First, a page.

In a decision in Kawartha Lakes (City) v. Ontario (Environment),1 on May 10, 2013, the Ontario Court of Appeal unanimously dismissed the appeal of the City of Kawartha Lakes (the City), which sought to overturn a decision of the Divisional Court. The Divisional Court had upheld a decision of the Environmental Review Tribunal (ERT), which in turn had upheld a provincial officer’s order requiring the City to clean up pollution that was migrating onto the City’s property from a neighbouring contaminated property and, further, through the City’s property and into Sturgeon Lake. (For more information on the Divisional Court decision, see our Osler Update here.)
Fuel oil was spilled on a residential property owned by the Gendron family in December 2008. The Gendrons began remediating their property but ran out of funds. The spilled oil migrated onto and through adjacent property owned by the City and into Sturgeon Lake. Faced with the prospect of no avenue for clean-up or environmental redress, the Ontario Ministry of the Environment (MOE) ordered the City to remediate the adverse effects of the spill by means of an order under section 157.1 of the Environmental Protection Act (the EPA). Under that power, the provincial officer “may issue an order to any person who owns or who has management or control of an undertaking or property” if the officer reasonably believes that the order requirements are necessary “to prevent or reduce the risk of a discharge of a contaminant to the natural environment from ... the property.” The City appealed the MOE’s order to the ERT, arguing that the spill was not its fault.
The ERT ruled on a preliminary motion, prior to deciding the merits of the City’s appeal, that the City could not introduce evidence showing who was at fault for the spill because the MOE’s order against the City was a “no-fault” order under s. 157.1. The ERT held that evidence of blameworthiness is relevant in some cases, but would be irrelevant to the ERT’s task of determining whether the MOE order should be upheld. (For more information on the ERT’s ruling on the preliminary motion, see our Osler Update here.)
Upon hearing the appeal on its merits, the ERT concluded that it was not enough for the City to rely on its status as an innocent landowner; rather, to avoid the imposition of an order, the City had to introduce evidence showing that an alternative solution would address the environmental problem at hand, even in the absence of an order against the City. The City did not introduce any such evidence. Therefore, the ERT dismissed the City’s appeal and upheld the MOE’s order. The Divisional Court also dismissed the City’s appeal.
Arguments Made to the Ontario Court of Appeal
The Court of Appeal quickly dismissed the City’s argument that the ERT erred in law by not adequately considering the polluter-pays principle: the ERT had explicitly found that the primary objective of the EPA (i.e., the protection of the environment) takes precedence over the polluter-pays principle.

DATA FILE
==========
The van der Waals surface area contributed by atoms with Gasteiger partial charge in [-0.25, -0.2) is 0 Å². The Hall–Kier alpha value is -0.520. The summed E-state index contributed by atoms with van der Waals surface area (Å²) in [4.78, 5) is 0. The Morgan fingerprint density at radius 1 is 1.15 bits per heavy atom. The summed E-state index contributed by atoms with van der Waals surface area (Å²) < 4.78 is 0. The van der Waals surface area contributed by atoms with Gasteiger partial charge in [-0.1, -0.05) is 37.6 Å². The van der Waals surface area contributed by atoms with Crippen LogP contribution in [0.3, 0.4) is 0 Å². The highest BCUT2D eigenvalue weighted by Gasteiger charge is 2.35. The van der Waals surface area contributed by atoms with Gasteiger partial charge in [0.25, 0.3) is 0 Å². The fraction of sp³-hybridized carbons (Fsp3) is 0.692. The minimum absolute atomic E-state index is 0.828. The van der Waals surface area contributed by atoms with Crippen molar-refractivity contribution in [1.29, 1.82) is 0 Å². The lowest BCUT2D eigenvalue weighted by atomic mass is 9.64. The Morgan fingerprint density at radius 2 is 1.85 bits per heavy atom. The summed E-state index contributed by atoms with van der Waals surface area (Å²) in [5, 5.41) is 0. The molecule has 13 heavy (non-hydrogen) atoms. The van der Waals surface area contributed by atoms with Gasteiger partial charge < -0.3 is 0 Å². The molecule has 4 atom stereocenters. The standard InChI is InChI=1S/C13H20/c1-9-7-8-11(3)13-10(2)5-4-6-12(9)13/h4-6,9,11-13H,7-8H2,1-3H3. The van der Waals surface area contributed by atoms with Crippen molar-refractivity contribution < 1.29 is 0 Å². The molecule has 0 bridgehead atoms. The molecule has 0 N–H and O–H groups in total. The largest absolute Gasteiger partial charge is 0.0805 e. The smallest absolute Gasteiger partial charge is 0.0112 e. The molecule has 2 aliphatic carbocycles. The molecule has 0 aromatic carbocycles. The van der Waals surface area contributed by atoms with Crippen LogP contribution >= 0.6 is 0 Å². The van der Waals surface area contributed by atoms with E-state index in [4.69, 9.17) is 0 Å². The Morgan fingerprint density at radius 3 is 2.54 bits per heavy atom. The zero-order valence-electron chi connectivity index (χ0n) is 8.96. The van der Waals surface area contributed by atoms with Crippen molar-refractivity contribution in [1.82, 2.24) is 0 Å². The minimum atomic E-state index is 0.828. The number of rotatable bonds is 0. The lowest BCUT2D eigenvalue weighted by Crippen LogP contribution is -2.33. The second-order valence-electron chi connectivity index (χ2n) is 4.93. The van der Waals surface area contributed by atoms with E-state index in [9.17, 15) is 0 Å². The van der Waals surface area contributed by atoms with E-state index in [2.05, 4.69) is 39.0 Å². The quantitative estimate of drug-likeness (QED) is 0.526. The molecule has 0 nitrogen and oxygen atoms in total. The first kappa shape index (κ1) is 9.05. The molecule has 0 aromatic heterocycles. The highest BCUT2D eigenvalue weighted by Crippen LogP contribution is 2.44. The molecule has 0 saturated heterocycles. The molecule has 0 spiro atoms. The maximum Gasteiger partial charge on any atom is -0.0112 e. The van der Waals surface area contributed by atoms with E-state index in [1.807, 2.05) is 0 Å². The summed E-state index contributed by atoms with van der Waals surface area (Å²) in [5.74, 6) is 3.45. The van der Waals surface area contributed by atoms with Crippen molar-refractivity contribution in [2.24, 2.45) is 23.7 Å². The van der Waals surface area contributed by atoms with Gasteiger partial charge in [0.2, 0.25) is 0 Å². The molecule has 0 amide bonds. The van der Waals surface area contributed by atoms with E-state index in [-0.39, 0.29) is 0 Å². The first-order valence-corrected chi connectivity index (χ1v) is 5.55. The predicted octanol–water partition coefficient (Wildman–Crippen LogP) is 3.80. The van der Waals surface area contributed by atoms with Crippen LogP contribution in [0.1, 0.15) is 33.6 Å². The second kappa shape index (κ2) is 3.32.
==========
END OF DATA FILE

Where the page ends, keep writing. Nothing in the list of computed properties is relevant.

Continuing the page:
The City also argued that the ERT’s order excluding the City’s evidence on fault was tantamount to a denial of natural justice because it prevented the City from fully making its case that it should be relieved of liability under the polluter-pays principle. The Court of Appeal agreed with the ERT and the Divisional Court that evidence of blameworthiness was irrelevant for the purposes of upholding or revoking the MOE’s order because the order in this case was a no-fault order. The Court of Appeal remarked that “by inviting the [ERT] into a fault finding exercise, permitting the evidence [of fault] might even impede answering the question [of how the environment would be protected] in the timely way required by that legislative objective.”2
Several important implications may emerge from Kawartha Lakes as a result of the Appeal Court’s decision to uphold the ERT’s decision:
- Deep pockets: The MOE turned to the deepest pocket available – the City’s – when the Gendrons ran out of funds to pay for remediation of its property. Despite the fact that the City was not at fault and was defenceless against the migration of contaminants caused by the negligence of an adjacent property owner, the Court sanctioned the MOE’s actions by agreeing that in the case of no-fault orders, the paramount consideration is the protection of the environment, not making the polluter pay. Kawartha Lakes confirms that the MOE may turn to innocent landowners when pursuing its ultimate goal of protecting the environment, even if this leads to “unfair” outcomes against innocent parties.
- Heightened sensitivity to conditions on neighbouring properties: In commercial transactions whereby property will be acquired, leased or financed, purchasers, tenants and lenders all need to be more aware of environmental conditions at nearby properties. More diligence may be required to identify potential sources of contamination that are off-site, particularly on neighbouring properties that are suspected or known to be contaminated or may be subject to environmentally sensitive uses. In many circumstances, due diligence in this regard may be limited by the lack of information regarding conditions at adjacent properties. Moreover, all owners now have increased incentive to ensure that environmental conditions on neighbouring properties that might migrate onto their own property are being adequately addressed. This may lead to an increase in neighbour-on-neighbour reporting of spills.
- Another blow to the polluter-pays principle: The decision in Kawartha Lakes deals another blow to the polluter-pays principle. By concluding that this principle cannot trump clear legislative intent – namely, the protection of the environment, the Court has signalled that it will not give elevated effect to the concept of polluter pays. Indeed, the utility of arguing the polluter-pays principle appears to be wearing thin, given its status as not much more than a policy objective.